Jack Kenny reviews The Amazing Web 2.0 Projects Book by Terry Freedman

Amazing Web 2.0 Projects BookTerry Freedman, who has compiled and edited this ebook is a very special person and his book is very important. I understand that his previous free Web 2.0 book, Coming of Age, was downloaded 60,000 times! Amazing! And his new one has already had 7,000 downloads, so nothing that I say in this review will make any difference will it?

The book is free and there is a tendency to treat free material less critically than if it was priced at £20. The “after all you got it for nothing” syndrome creeps in. There is no reason why it should be treated any differently. Terry produced some great material on Every Child Matters when everyone was sitting on their hands. Terry sees gaps and fills them.

By Daniel McKeown

Dame Evelyn Glennie gave two thumbs up yesterday as a group of schoolchildren (left) showcased a physical interpretation of her chosen word for creativity: ambidextrous.

The performance was at The Place, London, during an open afternoon for creative learning organisation Artis and “living dictionary” Wordia.com’s fortnight-long virtual festival of creativity.

Media training gives NEETs a voiceMedia training gives NEETs a voice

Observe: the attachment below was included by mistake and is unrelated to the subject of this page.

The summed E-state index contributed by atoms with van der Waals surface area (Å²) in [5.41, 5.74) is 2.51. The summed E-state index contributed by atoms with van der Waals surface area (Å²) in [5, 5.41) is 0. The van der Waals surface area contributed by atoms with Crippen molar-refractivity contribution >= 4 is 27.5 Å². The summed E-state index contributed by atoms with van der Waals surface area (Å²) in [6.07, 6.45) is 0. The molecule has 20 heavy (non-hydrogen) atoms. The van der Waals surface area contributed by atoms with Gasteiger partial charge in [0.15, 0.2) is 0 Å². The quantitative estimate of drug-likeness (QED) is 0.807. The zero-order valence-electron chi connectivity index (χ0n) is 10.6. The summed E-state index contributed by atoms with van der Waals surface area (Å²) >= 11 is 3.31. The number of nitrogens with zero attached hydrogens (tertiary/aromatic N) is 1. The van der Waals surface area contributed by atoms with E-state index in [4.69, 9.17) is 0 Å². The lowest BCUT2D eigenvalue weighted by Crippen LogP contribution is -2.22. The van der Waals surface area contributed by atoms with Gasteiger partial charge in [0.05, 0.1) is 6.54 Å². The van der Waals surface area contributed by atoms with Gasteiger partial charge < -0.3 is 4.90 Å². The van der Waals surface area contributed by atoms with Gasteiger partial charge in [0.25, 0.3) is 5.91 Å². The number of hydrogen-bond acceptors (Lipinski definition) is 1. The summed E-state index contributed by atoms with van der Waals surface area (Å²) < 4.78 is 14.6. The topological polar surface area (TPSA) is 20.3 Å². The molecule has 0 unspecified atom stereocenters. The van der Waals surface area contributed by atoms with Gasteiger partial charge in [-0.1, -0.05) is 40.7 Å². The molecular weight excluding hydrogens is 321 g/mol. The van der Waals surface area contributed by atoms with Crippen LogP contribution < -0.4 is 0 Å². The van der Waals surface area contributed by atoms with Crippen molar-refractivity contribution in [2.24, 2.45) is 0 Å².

By Maureen McTaggart
Rose, Lia and Charleigh – an early school leaver, an ex-young offender and an expectant teenage mum – used to think a career in the media wasn’t for the likes of them until they joined a group of seven other young unemployed teenagers to learn broadcasting skills with award-winning film production and education company Chocolate Films.

The project is based at south London’s Stephen Lawrence Centre and their first production, ‘Live From Stephen Lawrence’, has the head of the Metropolitan Police’s Status Dog Unit, Sergeant Ian McParland, in the hot seat discussing the current teenage status symbol – dangerous dogs.

Gerald Haigh asks what is virtualisation, how does it work, and why are so many network managers talking about it?

Taking the ‘what’ question first, it’s a way of drastically reducing the number of network servers that are needed to run a Microsoft-based school network. So a big school might have a couple of dozen servers, each doing a different job. Virtualisation will make it possible to replace them with perhaps nine, or even fewer. How? By replacing many of the physical servers with virtual servers – that is to say they exist as software rather than as big metal boxes. The virtual servers are collected together into clusters and each cluster lives in a powerful physical server.

And why are so many organisations – not just schools – going down that road? For two main reasons.

By Jack Kenny

Screen editsenseEditsense: no camera neededAny one who has worked with products for what passes for media education in some schools will know how vital Editsense is. Many schools are starting courses on making moviesm, and  new GCSE specifications mean that there will be more. One essential lesson will be that making movies is not just about using a camera. Editing is the focus.

As the Editsense creators explain: "However many times you explain the importance of changing shot size and camera position, and dividing a film up into shots, the theory tends to go out of the window as soon as young film-makers get hold of the cameras. Because a lot of our film projects are very short and intensive, we needed a quicker way of getting the participants up to speed."

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